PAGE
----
Scenario Two: The House is Retained Under Joint Ownership

Here one spouse remains in the house, with or without the house being the children’s primary residence, but the other, non-occupant spouse, retains an ownership interest in the house. Here the couple needs to reach agreement on:

Scenario Three:  One Party Retains the House

Where one party retains the marital house, there maybe a buyout of the other party’s interest at or about the time of divorce.  The buyout is typically accompanied with refinancing a jointly-held mortgage such that the owner now holds the mortgage, releasing the other party from liability.

In other instances, the buyout is made in installments or delayed to a later agreed upon date, or even tied to an agreed upon event (e.g., graduation of a child). 

All the same questions that relate to how the buyout price is actually calculated are once again of primary importance. Some couples include deductions for future events in their calculation of the buyout price (e.g., Title 5 costs, capital gains taxes, broker fees, sale stamps).  Others reduce the price by outstanding mortgage(s) only.  Naturally, at the outset the parties need to agree on the fair market value of the property.  If, however, the actually buyout is to take place some time in the future, the parties may or may not agree to freeze the value of the property.  Others agree to assess an interest factor for installment or delayed payment plans.  Once again, variations among couples are great and cannot be lumped into one category.

Other couples divide property such that each one keeps certain assets.  Many of the same questions pertain to this kind of division as to an actual buyout.  The parties need to know the fair market value of the property and the value of the assets for which the house is being traded.  Not infrequently, valuations are adjusted for present and /or future costs (actual and/or potential).  Decisions need to be made as to the timing of refinancing if the mortgage is held jointly.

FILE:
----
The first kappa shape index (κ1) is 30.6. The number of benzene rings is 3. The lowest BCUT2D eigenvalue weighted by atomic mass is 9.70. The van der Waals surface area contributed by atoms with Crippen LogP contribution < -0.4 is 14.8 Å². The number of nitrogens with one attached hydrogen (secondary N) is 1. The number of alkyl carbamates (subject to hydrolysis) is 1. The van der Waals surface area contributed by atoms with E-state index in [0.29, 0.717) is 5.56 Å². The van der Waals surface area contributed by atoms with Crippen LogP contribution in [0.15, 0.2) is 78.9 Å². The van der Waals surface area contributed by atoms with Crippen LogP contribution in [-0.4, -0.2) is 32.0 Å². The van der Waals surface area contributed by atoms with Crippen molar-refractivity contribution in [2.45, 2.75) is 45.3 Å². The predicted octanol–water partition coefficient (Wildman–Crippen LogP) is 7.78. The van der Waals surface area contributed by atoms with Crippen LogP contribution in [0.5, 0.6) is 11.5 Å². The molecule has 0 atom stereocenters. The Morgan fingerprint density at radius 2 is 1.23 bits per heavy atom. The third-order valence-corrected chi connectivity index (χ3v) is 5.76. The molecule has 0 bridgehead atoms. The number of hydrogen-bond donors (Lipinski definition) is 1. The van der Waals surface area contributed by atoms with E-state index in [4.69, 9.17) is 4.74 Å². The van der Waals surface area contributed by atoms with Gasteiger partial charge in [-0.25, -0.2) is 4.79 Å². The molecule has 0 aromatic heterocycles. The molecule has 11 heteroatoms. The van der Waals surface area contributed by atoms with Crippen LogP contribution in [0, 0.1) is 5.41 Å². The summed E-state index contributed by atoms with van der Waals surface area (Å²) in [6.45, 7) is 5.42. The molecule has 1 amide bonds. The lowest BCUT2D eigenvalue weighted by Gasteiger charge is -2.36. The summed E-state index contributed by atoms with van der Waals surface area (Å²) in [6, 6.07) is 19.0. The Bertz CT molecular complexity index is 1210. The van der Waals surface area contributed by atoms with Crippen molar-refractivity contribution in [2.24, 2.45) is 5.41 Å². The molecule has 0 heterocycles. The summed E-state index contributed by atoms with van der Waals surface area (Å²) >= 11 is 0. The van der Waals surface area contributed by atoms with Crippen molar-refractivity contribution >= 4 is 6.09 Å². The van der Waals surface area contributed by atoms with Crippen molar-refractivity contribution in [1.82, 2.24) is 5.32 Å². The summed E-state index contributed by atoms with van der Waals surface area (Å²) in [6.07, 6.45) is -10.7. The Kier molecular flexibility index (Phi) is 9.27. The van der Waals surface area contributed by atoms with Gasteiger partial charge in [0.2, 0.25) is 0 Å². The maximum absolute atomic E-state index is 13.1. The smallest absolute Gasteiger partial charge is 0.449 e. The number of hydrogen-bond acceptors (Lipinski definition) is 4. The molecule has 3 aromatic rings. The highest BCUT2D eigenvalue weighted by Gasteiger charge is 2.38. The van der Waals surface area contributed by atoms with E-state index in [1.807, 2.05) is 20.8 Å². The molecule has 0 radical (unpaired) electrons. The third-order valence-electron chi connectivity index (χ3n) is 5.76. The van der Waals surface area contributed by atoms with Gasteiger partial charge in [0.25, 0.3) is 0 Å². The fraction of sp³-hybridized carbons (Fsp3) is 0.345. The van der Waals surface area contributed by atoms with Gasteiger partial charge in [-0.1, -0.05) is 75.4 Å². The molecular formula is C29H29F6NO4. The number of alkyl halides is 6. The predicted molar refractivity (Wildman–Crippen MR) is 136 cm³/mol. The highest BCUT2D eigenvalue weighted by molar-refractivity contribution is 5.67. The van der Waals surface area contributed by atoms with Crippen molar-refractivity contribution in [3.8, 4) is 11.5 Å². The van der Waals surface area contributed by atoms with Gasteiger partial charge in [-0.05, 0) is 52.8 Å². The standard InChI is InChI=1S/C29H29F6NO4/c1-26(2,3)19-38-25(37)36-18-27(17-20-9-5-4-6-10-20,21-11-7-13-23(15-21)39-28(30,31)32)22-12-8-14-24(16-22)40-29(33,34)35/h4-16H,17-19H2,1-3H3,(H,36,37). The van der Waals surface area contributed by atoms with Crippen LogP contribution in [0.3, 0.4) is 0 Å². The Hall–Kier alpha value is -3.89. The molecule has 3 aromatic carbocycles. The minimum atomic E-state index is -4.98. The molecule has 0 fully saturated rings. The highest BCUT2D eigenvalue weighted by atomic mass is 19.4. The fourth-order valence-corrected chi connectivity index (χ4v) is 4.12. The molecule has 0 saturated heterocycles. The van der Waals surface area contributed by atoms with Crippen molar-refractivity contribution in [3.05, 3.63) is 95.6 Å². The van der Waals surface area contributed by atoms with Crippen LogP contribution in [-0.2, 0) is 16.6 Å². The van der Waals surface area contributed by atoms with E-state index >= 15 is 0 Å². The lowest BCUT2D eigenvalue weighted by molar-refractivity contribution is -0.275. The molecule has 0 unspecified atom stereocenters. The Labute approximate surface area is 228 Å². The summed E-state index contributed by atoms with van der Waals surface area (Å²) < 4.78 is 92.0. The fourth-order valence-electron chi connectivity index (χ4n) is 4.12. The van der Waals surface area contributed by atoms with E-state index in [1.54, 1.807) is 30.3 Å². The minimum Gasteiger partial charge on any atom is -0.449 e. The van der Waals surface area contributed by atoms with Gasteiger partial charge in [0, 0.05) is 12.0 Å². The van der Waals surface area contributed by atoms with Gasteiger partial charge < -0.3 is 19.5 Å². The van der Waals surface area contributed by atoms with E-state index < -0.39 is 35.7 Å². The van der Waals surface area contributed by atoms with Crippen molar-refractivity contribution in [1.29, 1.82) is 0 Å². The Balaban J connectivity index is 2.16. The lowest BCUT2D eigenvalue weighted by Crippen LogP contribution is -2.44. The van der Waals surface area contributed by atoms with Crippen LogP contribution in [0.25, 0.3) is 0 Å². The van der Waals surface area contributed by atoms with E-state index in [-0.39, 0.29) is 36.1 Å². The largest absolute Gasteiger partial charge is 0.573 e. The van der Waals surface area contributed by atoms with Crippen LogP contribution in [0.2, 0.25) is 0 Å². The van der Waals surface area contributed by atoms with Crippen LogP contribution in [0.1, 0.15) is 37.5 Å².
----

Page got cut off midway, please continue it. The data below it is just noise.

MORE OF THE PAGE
Scenario Four: Exchanged Occupancy

Not as common as the other scenarios is the decision for each party to reside in the house for a set period of time.  Thus, party A lives in the house for, say, two years, and then moves out, with party B moving in.  At times, the party who is to move in later changes his or her mind and decides that he does not want to return to the house.  Again, the key is to anticipate these possibilities  for potential eventualities before the change of heart occurs.  Is the house then sold?  Does the other party have the right to stay in the house and, if so, for how long?  And, of course, what about costs and the rest of the very long list of questions we have detailed above.

Since mediation is a problem solving process, it provides the ideal forum for identifying and analyzing a variety of house-related scenarios.  Even parties who enter mediation with an agreed upon “house deal” need to address the ancillary questions related to their decision.  An agreement that will not come back to “haunt” the parties in the future includes the details and terms for anticipated and potential issues.  Attention to details early in the process saves time, money, and conflict in the future.  A skilled mediator knows the questions to ask, is able to facilitate the couple’s careful weighing of options, and finally, helps to balance the future implications for each party and for the family as a whole.